The external transform computed using the External Force Computation Engine 210 is configured to apply an external “force” between regions, sets of pixels, and/or individual pixels of the deformable image. This force is sometimes referred to as a matching force, and tends to cause spatial compression and/or stretching between neighboring pixels, e.g., to increase or decrease the magnitude of transform vectors within the image transformation. This force is opposed to the internal force vectors. In various embodiments, the external transform comprises a set of scalars, for example a multiplier, representative of the external force. In various embodiments, the external transform comprises a set of multi-dimensional vectors, each representing an external force on a pixel, set of pixels, or region to be applied to the deformable image. In various embodiments, the external transform is based, in part, on the demons algorithm by Thirion and/or an extension to the demons algorithm, such as but not limited to the extensions described in U.S. application Ser. No. 11/542,958 entitled “Use of Quality of Match to Estimate Cone Beam CT Reconstruction Artifact Correction Weight in Image Registration.” Further details of the demons algorithm can be found in “Image matching as a diffusion process: an analogy with Maxwell's demons,” by J.-P. Thirion, Medical Image Analysis, vol. 2, no. 3, pp. 243-260, 1998. Alternatively, the external transform may be based on other deformation algorithms.

In various embodiments, the External Force Computation Engine 210 is configured to operate on one or more regions of the deformable and reference images. The identity and/or weighting of these regions are determined by the Region Determination Engine 230 as is further described elsewhere herein. In some embodiments, the identity and/or weighting of the regions changes with time. For example, at the start of the image deformation the region considered by the External Force Computation Engine 210 may include all of each of the deformable image and reference image. As the image deformation progresses through successive iterations, the region considered by the External Force Computation Engine 210 may be a smaller region of the images. Typically, the region considered by the External Force Computation Engine 210 as the successive iterations near a final result of the deformation process includes primarily a region of greatest interest, e.g., a region configured to include an area around a treatment volume.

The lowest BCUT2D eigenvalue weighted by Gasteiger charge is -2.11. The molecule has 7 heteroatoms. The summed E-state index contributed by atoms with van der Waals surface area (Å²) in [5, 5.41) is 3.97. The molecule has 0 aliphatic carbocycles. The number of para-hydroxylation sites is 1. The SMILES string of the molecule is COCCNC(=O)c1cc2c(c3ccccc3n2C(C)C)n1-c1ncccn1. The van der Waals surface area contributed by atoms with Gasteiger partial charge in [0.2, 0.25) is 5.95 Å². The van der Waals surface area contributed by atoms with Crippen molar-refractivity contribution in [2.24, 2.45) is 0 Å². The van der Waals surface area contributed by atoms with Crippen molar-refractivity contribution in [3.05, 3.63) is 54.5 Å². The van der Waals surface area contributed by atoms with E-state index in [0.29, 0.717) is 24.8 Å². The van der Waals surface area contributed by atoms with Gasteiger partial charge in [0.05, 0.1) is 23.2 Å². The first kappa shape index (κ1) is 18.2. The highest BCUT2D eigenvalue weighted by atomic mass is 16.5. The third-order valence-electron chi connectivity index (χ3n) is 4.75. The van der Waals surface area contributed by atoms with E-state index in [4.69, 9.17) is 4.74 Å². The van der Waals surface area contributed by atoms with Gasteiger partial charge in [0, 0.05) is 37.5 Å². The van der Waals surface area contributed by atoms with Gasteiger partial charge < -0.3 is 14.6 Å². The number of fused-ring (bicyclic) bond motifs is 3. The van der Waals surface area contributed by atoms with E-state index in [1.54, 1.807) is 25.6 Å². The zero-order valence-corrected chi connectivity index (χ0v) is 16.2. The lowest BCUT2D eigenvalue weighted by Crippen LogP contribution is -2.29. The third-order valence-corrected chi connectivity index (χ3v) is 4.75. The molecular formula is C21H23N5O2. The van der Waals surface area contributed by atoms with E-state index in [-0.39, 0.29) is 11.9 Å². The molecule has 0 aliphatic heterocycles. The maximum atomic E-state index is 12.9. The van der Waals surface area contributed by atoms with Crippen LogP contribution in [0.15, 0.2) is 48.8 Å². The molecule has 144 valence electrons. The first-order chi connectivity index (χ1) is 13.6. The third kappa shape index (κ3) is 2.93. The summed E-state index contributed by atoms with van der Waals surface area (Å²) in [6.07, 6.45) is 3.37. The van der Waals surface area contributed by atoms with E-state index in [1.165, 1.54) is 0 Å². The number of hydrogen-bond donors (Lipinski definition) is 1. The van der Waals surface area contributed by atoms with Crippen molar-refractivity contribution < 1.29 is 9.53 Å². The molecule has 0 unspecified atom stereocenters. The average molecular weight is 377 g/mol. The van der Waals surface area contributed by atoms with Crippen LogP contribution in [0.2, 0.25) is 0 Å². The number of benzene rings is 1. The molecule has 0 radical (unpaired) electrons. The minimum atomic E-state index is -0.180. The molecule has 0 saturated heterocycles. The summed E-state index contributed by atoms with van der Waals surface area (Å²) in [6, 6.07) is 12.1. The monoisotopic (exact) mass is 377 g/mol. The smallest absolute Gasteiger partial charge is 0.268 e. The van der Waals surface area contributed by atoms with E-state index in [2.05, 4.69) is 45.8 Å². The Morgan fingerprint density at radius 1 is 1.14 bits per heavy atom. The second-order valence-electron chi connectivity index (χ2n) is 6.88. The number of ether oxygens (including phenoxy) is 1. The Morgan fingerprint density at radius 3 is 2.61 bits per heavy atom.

In other embodiments, External Force Computation Engine 210 is configured to operate on two regions whose relative contribution to the calculations of the External Force Computation Engine 210 is determined by a weighting factor. This weighting factor may change with time. For example, a first region may include most or all of the images and a second region may include an area of greatest interest. At the beginning of an image deformation process, the first region is more highly weighted, while near the end of the image deformation process, the second region is more highly weighted. Further details of these embodiments are discussed elsewhere herein.